• Wis 2:12, 17-20
• Ps 54:3-4, 5, 6 and 8
• Jas 3:16-4:3
• Mk 9:30-37
Three of the greatest temptations known to man are lust for power, pursuit of illicit pleasure, and envious grasping for possessions. These three flow, in various ways, from the capital sins: pride, avarice, envy, wrath, lust, gluttony, and sloth or acedia (CCC 1866). All three, it is important to note, are perversions of authentic and good gifts from God: proper dominion and authority, the wholesome enjoyment of material things, and the joy of right relationships.
These temptations are the subjects of the discourses proclaimed in the Gospel readings over the next four weeks (Mk. 9:30-10:31). The first part of today’s Gospel marks an important transition, which is both physical and pedagogical in nature. First, Jesus and the disciples began to journey through Galilee toward Jerusalem. Secondly, Jesus was not preaching to the crowds that had swarmed after him, but was giving private instructions to his disciples.
Finally, once again, as he had done a bit earlier (Mk. 8:31), Jesus spoke of his approaching Passion: “The Son of Man is to be handed over to men and they will kill him…” He would return again to this prophetic message (Mk. 10:32-4), creating a sort of frame around the discourses in-between. This structure was not accidental, for there is a significant relationship—one of conflict and opposition—between the Passion and the temptations to power, pleasure, and possessions.
Put another way, the Passion is the antidote to human passions. Jesus Christ, fully human, freely chose to be handed over to certain death. In doing so, he decisively rejected the pull and allure of power, pleasure, and possessions. Yet he also had to teach his disciples the same, which was no small task considering their frail natures and their imperfect understanding of his mission: “But they did not understand the saying”—that is, his foretelling of his and resurrection—“and they were afraid to question him.” As is so often the case, fear is the acid that eats away at the flesh of faith.
The subject of the argument Jesus asked the disciples about at the home of Peter and Andrew in Capernaum (cf. Mk. 1:29) is the same subject that has sparked countless arguments, heresies, and schisms over two thousand years of Church history. Who is the greatest? Who will have the most power? Who is in charge? Jesus’ answer was not, of course, merely talk, for he would walk the talk when he willingly took up the Cross and accepted death.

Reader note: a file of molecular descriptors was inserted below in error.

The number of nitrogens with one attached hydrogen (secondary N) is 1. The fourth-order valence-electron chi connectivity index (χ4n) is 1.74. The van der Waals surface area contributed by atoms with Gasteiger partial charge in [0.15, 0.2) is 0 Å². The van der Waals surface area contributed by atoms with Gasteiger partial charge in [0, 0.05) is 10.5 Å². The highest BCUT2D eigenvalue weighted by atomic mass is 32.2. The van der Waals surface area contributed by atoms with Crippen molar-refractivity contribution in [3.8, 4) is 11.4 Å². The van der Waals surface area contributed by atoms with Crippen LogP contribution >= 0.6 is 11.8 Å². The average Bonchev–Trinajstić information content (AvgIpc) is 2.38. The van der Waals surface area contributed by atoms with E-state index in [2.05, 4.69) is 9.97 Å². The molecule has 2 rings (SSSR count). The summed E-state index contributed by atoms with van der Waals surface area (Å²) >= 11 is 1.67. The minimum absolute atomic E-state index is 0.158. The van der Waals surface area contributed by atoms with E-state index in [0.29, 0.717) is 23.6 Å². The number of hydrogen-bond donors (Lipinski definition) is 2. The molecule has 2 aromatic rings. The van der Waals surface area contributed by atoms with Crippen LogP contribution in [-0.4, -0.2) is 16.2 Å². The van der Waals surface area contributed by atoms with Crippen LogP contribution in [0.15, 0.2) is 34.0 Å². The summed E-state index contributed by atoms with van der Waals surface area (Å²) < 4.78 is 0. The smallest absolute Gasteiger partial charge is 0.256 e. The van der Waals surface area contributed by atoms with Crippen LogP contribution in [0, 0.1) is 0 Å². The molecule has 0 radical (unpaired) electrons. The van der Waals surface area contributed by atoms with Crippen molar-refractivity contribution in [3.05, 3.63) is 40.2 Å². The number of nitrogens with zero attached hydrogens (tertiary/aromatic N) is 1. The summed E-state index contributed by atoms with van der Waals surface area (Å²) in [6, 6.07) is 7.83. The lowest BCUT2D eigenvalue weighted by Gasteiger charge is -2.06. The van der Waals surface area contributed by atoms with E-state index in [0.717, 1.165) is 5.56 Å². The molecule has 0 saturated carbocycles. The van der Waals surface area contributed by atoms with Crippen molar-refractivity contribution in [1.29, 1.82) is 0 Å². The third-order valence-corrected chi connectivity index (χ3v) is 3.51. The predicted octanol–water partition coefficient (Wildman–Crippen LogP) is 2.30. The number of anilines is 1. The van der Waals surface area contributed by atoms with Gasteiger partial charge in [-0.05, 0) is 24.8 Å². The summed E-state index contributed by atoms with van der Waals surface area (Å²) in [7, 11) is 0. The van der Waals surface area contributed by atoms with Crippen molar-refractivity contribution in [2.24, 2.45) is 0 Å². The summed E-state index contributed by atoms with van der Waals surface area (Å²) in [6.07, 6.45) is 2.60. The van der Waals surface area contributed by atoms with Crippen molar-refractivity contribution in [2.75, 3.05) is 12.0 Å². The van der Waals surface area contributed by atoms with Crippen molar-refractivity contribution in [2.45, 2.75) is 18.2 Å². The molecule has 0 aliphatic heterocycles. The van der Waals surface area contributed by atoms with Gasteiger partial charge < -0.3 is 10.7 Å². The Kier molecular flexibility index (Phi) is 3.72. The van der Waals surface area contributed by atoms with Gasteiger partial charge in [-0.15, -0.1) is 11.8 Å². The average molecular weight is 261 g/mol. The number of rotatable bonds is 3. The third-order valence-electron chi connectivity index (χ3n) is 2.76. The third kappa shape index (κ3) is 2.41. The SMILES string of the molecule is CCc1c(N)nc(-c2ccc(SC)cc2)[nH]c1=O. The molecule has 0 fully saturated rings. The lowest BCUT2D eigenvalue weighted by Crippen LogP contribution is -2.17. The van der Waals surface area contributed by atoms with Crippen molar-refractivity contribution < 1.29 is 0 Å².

The tree he would be nailed upon was one rooted in perfect humility. “Observe a tree,” wrote Augustine, “how it first tends downward, that it may then shoot upwards. It fastens its root low in the ground that it may send forth its top toward heaven. Is it not from humility that it endeavors to rise? But without humility it will not attain to higher things.” Christ is the personification of the wisdom from above, described by James in today’s Epistle as pure, peaceable, and full of good fruits. He is the fulfillment of the son of God described in the Book of Wisdom, delivered to his foes and condemned to a shameful death. He had no need to attain heaven, which was his home, but planted roots on earth so we might attain heaven by the tree of his crucifixion.
The Son of God, explained Paul in his great Christological hymn in Philippians 2, became a man—a servant—“and being found in human form he humbled himself and became obedient unto death, even death on a cross” (Phil. 2:8). When Jesus referred to the child in the midst of the disciples, he was making a clear connection (lost in the English translation) between “child” and “servant,” which come from the same root word in Aramaic and Greek.
Divine sonship is rooted in humble servanthood. The divine irony is that becoming a child of God is the only means to becoming truly mature and fully human. And by embracing the Passion, we overcome our passions.
(This “Opening the Word” column originally appeared in the September 20, 2009, issue of Our Sunday Visitor newspaper.)
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